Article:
Story Structure and Dominoes

A domino is a small rectangular wood or plastic block, marked on one side with an arrangement of dots like those on dice. It has a blank or identically patterned other side. When it is tipped ever-so-slightly, the entire set falls in a beautiful cascade of rhythmic movement. We can learn much about story structure from the way a domino works.

If you watch an expert domino artist in action, you’ll see how they carefully plan and position each domino before letting it fall. They may even take a break between sets to rest their fingers, but they are always mindful of what happens next. This is the way we should approach our writing. Whether you write off the cuff or take your time with an outline, your manuscript should flow in a way that makes sense to the reader. This means your scenes advance the hero’s goal (or at least, make it clear why he is going against societal norms) but aren’t too long or too short. In other words, they are “just right.”

Hevesh has worked on projects involving 300,000 dominoes and helped set a Guinness record for the most dominoes toppled in a circular arrangement. She describes the process of creating her mind-blowing arrangements as a sort of engineering design process. She starts with considering the theme or purpose of the installation and then brainstorms images that would work well with it. Next, she creates a model of the overall structure and tests out each section to see how it will function.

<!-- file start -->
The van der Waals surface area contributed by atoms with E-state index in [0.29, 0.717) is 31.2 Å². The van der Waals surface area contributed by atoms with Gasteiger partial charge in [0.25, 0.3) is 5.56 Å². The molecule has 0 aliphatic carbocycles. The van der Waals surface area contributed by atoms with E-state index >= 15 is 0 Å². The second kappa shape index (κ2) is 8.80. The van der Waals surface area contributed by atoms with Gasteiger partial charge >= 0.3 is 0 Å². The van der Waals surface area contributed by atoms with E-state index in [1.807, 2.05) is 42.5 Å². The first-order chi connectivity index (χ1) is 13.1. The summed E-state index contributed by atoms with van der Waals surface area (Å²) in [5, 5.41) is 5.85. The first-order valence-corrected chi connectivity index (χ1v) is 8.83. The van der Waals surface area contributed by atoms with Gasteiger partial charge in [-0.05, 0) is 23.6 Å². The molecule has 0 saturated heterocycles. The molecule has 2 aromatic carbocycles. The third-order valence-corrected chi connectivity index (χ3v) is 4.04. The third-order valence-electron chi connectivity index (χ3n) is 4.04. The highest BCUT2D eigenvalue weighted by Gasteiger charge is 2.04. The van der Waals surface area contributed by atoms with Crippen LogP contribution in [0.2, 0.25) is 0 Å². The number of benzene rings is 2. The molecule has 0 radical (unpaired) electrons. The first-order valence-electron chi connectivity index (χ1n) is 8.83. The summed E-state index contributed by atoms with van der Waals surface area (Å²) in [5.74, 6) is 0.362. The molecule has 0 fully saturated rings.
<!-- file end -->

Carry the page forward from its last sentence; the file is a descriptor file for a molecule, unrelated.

Once she has the most-complicated sections working, Hevesh can begin putting them all together. The biggest 3-D sections go up first, followed by flat arrangements and lines of dominoes that connect them all together. She always shoots her videos of these creations in slow motion to catch any mistakes that might occur. It can take several nail-biting minutes for her largest installations to fully fall, but Hevesh knows that each domino will tumble according to the laws of physics.

Physicist Stephen Morris agrees that gravity is the key to a good domino setup. When a domino is standing upright, it stores energy as potential energy, which will be released when it’s knocked over. When a domino falls, that potential energy converts to kinetic energy, or the energy of motion, and some of it is transmitted to the next domino, providing the push needed for it to fall as well. This continues on from domino to domino, and the result is a beautiful cascade of kinetic energy.

Dominoes are popular for a variety of games, the most common being blocking or scoring games. The most popular commercially available sets contain double six or double nine tiles. There are also larger sets for players who want to play longer games. Some of these larger sets include dominoes with alternate color pips to make it easier to identify the number of each tile. Some domino sets are arranged into suits of different numbers, and each tile belongs to either the suit of that number or the suit of blanks, which is called the zero suit.